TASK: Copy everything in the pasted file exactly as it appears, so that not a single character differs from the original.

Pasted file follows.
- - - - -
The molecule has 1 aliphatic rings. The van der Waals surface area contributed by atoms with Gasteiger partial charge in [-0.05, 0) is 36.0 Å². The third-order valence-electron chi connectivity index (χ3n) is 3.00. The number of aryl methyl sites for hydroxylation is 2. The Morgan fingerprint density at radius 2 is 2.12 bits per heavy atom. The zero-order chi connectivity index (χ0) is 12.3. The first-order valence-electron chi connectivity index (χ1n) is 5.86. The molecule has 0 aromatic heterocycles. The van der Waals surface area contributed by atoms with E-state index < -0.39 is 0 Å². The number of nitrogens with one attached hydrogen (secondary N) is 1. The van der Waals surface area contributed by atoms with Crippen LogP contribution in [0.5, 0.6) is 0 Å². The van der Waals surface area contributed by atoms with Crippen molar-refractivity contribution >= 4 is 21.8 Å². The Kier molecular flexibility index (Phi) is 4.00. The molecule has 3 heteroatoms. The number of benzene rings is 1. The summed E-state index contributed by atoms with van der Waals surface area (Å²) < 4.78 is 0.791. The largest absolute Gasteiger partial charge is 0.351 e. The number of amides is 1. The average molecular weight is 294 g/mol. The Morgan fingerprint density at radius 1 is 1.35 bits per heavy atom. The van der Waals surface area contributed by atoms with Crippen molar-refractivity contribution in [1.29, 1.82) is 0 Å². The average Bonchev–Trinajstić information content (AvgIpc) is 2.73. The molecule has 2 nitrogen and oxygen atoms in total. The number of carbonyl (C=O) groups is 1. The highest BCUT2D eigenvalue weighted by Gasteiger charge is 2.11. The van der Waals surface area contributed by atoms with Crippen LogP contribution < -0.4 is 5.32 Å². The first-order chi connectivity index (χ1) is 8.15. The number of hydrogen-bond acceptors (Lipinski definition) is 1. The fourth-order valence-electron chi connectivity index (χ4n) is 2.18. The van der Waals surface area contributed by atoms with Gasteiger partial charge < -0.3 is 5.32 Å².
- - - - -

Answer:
The molecule has 1 aliphatic rings. The van der Waals surface area contributed by atoms with Gasteiger partial charge in [-0.05, 0) is 36.0 Å². The third-order valence-electron chi connectivity index (χ3n) is 3.00. The number of aryl methyl sites for hydroxylation is 2. The Morgan fingerprint density at radius 2 is 2.12 bits per heavy atom. The zero-order chi connectivity index (χ0) is 12.3. The first-order valence-electron chi connectivity index (χ1n) is 5.86. The molecule has 0 aromatic heterocycles. The van der Waals surface area contributed by atoms with E-state index < -0.39 is 0 Å². The number of nitrogens with one attached hydrogen (secondary N) is 1. The van der Waals surface area contributed by atoms with Crippen LogP contribution in [0.5, 0.6) is 0 Å². The van der Waals surface area contributed by atoms with Crippen molar-refractivity contribution >= 4 is 21.8 Å². The Kier molecular flexibility index (Phi) is 4.00. The molecule has 3 heteroatoms. The number of benzene rings is 1. The summed E-state index contributed by atoms with van der Waals surface area (Å²) < 4.78 is 0.791. The largest absolute Gasteiger partial charge is 0.351 e. The number of amides is 1. The average molecular weight is 294 g/mol. The Morgan fingerprint density at radius 1 is 1.35 bits per heavy atom. The van der Waals surface area contributed by atoms with Crippen molar-refractivity contribution in [1.29, 1.82) is 0 Å². The average Bonchev–Trinajstić information content (AvgIpc) is 2.73. The molecule has 2 nitrogen and oxygen atoms in total. The number of carbonyl (C=O) groups is 1. The highest BCUT2D eigenvalue weighted by Gasteiger charge is 2.11. The van der Waals surface area contributed by atoms with Crippen LogP contribution < -0.4 is 5.32 Å². The first-order chi connectivity index (χ1) is 8.15. The number of hydrogen-bond acceptors (Lipinski definition) is 1. The fourth-order valence-electron chi connectivity index (χ4n) is 2.18. The van der Waals surface area contributed by atoms with Gasteiger partial charge < -0.3 is 5.32 Å².